Exploring Genetic Variation and COVID-19 Clinical Variability
Exploring Genetic Variation and COVID-19 Clinical Variability
One of the biggest challenges that scientists and healthcare professionals are facing during the COVID-19 pandemic is the high rate of clinical variability. Whilst some patients present as asymptomatic, others are developing more severe symptoms such as pneumonia, and some cases are ultimately proving fatal. Why?
The answer remains elusive; however, extensive research is exploring the possible contribution our genetics may be having. Genetic variation – differences in the DNA sequences that make up our genome – can impact our response to infectious diseases.
GoodCell uniquely measures and monitors inherited and acquired genetic variations in stem cells and other nucleated cells in our blood over time. Technology Networks recently spoke with Dr Salvatore Viscomi, chief medical officer at GoodCell, and attending physical at Baystate Health, to explore factors that might influence COVID-19 risk, and to discuss how the company is working to identify at-risk individuals through genetic variation analysis.
Molly Campbell (MC): For our readers that may be unfamiliar, can you discuss why medicine is moving towards a personalized approach, and why this is important considering genetic variation?
Salvatore Viscomi (SV): Healthcare has traditionally taken the approach of “one size fits all” in defining individual risk for a disease and prescribing therapy for it. Understanding the differences between individuals on a molecular level optimizes assessment of an individual’s susceptibility to a certain disease and predicting response to pharmacological therapy. Genomics plays the most important role in the emergence of personalized therapy. Identifying the inherited and acquired genetic variation will direct personalized screening and prevention plans and inform bespoke medical therapies.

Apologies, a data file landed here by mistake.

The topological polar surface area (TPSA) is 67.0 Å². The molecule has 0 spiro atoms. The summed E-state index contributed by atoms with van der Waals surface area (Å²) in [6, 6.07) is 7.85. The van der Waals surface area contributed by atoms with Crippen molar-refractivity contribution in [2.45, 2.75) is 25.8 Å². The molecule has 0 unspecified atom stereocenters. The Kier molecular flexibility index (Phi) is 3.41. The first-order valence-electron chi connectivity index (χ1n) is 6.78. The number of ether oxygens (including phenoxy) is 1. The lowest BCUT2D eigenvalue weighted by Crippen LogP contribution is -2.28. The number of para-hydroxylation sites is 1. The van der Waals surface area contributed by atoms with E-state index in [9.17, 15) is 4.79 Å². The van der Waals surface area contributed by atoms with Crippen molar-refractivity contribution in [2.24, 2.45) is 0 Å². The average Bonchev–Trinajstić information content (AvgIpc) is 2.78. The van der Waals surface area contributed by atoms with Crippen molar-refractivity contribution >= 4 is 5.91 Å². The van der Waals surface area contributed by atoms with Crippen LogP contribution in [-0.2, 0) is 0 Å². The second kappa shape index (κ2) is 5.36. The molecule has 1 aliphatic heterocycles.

MC: We know that there is high clinical variability across COVID-19 patients. How might genetic variation be contributing here, and what published evidence exists to support this?
SV: Understanding immune response is critical to identifying individuals at high risk of severe morbidity and mortality. Emerging research suggests that accumulated genetic variation in our blood cells may be associated with a dysfunctional inflammatory response to COVID-19 leading to its pulmonary, cardiac and coagulopathic complications.
In a recent study published by JAMA Cardiology, researchers demonstrated an association between the presence of accumulated genetic change in our blood cells and a pro-inflammatory immune response that resembles the exaggerated cytokine release syndrome (CRS) manifested in COVID-19-positive patients. Direct evidence has emerged more recently; a study published in Cancers examined patients hospitalized with COVID-19 and found a significantly higher prevalence of accumulated genetic variation in all age groups compared to age-matched control groups.
MC: What impact might genetic variation in COVID-19 patients have on efforts to develop therapeutics or preventives, such as vaccines?